Wondering what to do about toadstools in your lawn, and why they are growing in your grass?
In this guide, we’ve looked at the issue of lawn toadstools and mushrooms.
We’ve looked into why they grow in established and new lawns, whether they are harmful to your lawn or pets, and how to get rid of toadstools, if you choose to do so.
Why are toadstools growing in my lawn?
Toadstools in your lawn are a sign of fungi in the soil and the root system of the grass. They grow from fungal spores below the surface of your lawn, and appear when the weather conditions are just right, often in the autumn when there is plenty of moisture.
Fungi in your lawn comes from debris around the surface of your lawn, as well as spores that blow in the wind. It’s normal to see toadstools grow in an existing lawn, even if you haven’t seen them before.
If you’ve just laid new turf, you’re more likely to see mushrooms and toadstools grow. This is because turf rolls typically contain a large amount of fungi, to ensure your new lawn is healthy.
Normally, fungal spores remain dormant for much of the year, until the conditions are right for a toadstool to grow. Toadstools then typically disappear after a matter of weeks, as they have a short life span. This is why you often notice a number of toadstools appear very quickly, before disappearing just as fast.
Are toadstools harmful to your lawn?
Toadstools and mushrooms in your lawn are not normally a cause for concern.
Having some level of fungi in your grass is beneficial for the health of your lawn, and if toadstools are growing, it’s a good sign that your lawn and soil ecosystem is healthy.
The vast majority of toadstools and mushrooms are not harmful to your lawn, and are not a sign of any issues with your grass. However, there are some exceptions to this.
Types of toadstools that are problematic for your lawn
Although the vast majority of lawn mushrooms are nothing to worry about, some toadstools can signify fungal issues on your lawn.
A fairy ring is the name of a circle of dead grass or discolouration that can appear on some lawns, created by fungus. It’s caused by Marasmius and other types of fungi. You may notice Marasmius toadstools, with a white stalk and brown, dome-shaped cap, nearby to a fairy ring. With fairy rings, the fungi in the soil are the problem – the toadstools are just a symptom.
Honey fungus results in a fungal growth that leaves a short toadstool, with a wide, orange/gold coloured cap. It is known to attack the roots of trees, bushes and shrubs. It is not normally a major issue on lawns – instead you will find it around tree stumps and the base of bushes.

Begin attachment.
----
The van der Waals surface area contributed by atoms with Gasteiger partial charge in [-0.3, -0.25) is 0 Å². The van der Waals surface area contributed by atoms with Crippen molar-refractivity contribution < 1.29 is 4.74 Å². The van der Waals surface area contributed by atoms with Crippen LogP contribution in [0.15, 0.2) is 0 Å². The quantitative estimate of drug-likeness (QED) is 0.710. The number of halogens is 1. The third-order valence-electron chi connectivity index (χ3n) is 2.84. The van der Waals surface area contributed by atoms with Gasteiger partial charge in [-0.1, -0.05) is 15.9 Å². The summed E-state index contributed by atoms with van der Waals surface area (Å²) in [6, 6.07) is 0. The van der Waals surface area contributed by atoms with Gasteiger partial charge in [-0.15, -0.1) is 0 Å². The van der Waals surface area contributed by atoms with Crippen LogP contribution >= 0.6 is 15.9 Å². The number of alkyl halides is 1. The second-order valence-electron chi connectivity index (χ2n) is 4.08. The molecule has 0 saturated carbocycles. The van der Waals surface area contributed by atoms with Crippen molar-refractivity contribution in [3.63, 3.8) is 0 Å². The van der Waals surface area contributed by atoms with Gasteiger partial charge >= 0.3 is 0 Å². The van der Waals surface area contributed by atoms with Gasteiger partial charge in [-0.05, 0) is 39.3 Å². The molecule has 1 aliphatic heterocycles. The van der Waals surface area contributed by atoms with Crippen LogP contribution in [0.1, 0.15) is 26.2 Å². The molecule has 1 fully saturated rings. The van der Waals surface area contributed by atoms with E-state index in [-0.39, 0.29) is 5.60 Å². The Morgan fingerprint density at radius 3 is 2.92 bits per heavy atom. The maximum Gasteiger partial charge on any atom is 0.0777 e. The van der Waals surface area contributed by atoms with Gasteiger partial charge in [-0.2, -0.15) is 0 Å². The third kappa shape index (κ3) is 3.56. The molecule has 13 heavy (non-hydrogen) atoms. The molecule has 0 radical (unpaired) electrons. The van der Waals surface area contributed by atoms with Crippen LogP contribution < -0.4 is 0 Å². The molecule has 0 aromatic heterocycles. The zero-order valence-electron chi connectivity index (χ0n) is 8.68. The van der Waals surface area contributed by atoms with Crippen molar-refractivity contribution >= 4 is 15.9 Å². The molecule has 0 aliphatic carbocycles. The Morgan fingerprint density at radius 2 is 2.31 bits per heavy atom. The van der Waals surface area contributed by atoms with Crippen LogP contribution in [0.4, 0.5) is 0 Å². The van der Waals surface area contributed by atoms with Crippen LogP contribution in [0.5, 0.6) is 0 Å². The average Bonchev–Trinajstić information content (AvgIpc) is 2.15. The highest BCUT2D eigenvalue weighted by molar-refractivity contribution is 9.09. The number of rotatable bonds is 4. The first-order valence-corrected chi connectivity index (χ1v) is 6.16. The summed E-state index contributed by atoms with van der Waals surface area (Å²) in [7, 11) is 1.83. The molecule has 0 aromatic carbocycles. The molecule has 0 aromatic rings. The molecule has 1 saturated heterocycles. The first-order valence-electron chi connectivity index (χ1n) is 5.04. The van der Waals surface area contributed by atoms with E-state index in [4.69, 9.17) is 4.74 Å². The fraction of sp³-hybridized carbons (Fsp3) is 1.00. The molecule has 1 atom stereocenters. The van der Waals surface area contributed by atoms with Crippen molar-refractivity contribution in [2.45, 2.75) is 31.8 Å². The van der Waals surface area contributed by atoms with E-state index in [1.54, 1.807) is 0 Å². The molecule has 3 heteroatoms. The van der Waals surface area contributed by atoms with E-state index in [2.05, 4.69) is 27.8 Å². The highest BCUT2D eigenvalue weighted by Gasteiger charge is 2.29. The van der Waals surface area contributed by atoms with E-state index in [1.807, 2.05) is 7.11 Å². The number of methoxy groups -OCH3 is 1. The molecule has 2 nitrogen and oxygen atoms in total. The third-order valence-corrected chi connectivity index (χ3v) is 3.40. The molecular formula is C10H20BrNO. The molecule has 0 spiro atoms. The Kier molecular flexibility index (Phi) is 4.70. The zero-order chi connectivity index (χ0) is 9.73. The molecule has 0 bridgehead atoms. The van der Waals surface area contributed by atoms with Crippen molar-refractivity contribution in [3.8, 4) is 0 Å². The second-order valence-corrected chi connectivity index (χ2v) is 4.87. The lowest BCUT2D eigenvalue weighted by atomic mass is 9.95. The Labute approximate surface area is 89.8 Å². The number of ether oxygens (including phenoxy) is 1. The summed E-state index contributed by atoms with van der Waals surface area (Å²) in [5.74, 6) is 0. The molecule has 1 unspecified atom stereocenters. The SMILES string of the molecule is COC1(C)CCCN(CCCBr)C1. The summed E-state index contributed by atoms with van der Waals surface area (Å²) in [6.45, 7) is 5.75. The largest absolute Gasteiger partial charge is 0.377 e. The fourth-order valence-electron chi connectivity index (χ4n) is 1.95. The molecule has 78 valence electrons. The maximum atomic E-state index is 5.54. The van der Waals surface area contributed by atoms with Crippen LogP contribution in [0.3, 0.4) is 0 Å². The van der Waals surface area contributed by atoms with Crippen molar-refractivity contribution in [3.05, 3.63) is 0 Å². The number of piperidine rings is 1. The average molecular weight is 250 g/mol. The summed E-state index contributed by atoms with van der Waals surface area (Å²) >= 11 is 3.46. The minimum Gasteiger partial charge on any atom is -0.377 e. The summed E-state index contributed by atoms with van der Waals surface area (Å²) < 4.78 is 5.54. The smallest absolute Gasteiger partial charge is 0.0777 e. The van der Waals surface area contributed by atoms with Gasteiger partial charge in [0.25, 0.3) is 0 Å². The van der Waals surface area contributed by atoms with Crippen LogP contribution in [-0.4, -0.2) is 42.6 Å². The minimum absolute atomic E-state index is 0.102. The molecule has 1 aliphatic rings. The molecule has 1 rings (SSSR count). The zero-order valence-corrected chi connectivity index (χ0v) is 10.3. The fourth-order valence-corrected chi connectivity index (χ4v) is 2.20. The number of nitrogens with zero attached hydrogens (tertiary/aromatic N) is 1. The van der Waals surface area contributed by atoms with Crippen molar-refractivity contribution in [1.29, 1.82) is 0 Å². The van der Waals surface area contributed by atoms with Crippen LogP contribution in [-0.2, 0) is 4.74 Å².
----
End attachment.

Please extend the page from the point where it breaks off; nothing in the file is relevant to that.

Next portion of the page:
Are toadstools poisonous?
The majority of toadstools you’ll find on your lawn in the UK are not poisonous. However, many are unsafe to eat, and some are poisonous to adults, children, and pets such as dogs.
You should never eat mushrooms or toadstools that have grown on the lawn.
There are a number of different species of poisonous mushrooms in the UK, including:
- Death cap
- Deadly webcap
- Funeral bell
- Angel’s wings
- Fool’s funnel
Many of these species are more commonly found on dead wood and forest floors, but can appear on your lawn as well.
How to get rid of mushrooms in your lawn
If you need to get rid of mushrooms on your lawn or in your garden, the best method is to remove them by hand.
- Put on some gloves, to ensure you don’t carry fungal spores inside when you’re finished removing the toadstools.
- Grab a decent-sized bucket to collect the toadstools in.
- Pick the toadstools by hand – you do not need to remove the entire stalk.
- Place the toadstools in the bucket, and then empty it into your garden rubbish bin.
- Wash the bucket out once you’ve finished removing the toadstools from the turf.
Currently, there are no chemical treatments for removing toadstools from your lawn. This is because fungi is beneficial for the health of your grass, so applying fungicides would harm your lawn.
You can also mow over toadstools without any issues. This will not cause them to spread further, however it can leave mushroom pieces that your dog might try to eat, which can be an issue.
How to prevent toadstools from growing in your lawn
If you’re struggling with constant mushroom growth in your garden, you might like to take action to reduce the amount of fungi in your lawn.
To reduce the number of toadstools that grow in your lawn, you can consider some of the following preventative measures:
- Scarify your lawn to clear up the thatch layer, and remove as many fungi spores as possible from the surface of the soil.
- Trim back trees and plants, to give your lawn more sunlight. Fungi thrives in cool, damp areas, so helping your lawn get more sun can be beneficial.
- Water your lawn less frequently, if possible. In general, you want to give your lawn plenty of moisture, especially in the spring and summer. However, if the ground is too damp, this can encourage fungi to grow.
- Aerate your lawn to improve drainage. Again, this is to help ensure that the soil is not too damp, creating conditions that are less suitable for fungi to spread.
- Take more care with your lawn care routine, to improve the overall health of your lawn. For example, provide the lawn with more nutrients, and mow the lawn at a higher setting more often. Essentially, the healthier your lawn is, the harder it will be for fungi to grow – with a thicker, lusher lawn, there’s less room for toadstools to grow, even with a healthy amount of fungi in the soil.
I’m Josh, and I’m the head writer at Lawn Care Pro.
I love everything lawns, but I’m a bit of a lawn mower nerd. I spend a lot of my free time tinkering with mowers, and planning my mowing schedule for the next few weeks.
I’m also into cars, which comes in very helpful when servicing a mower engine!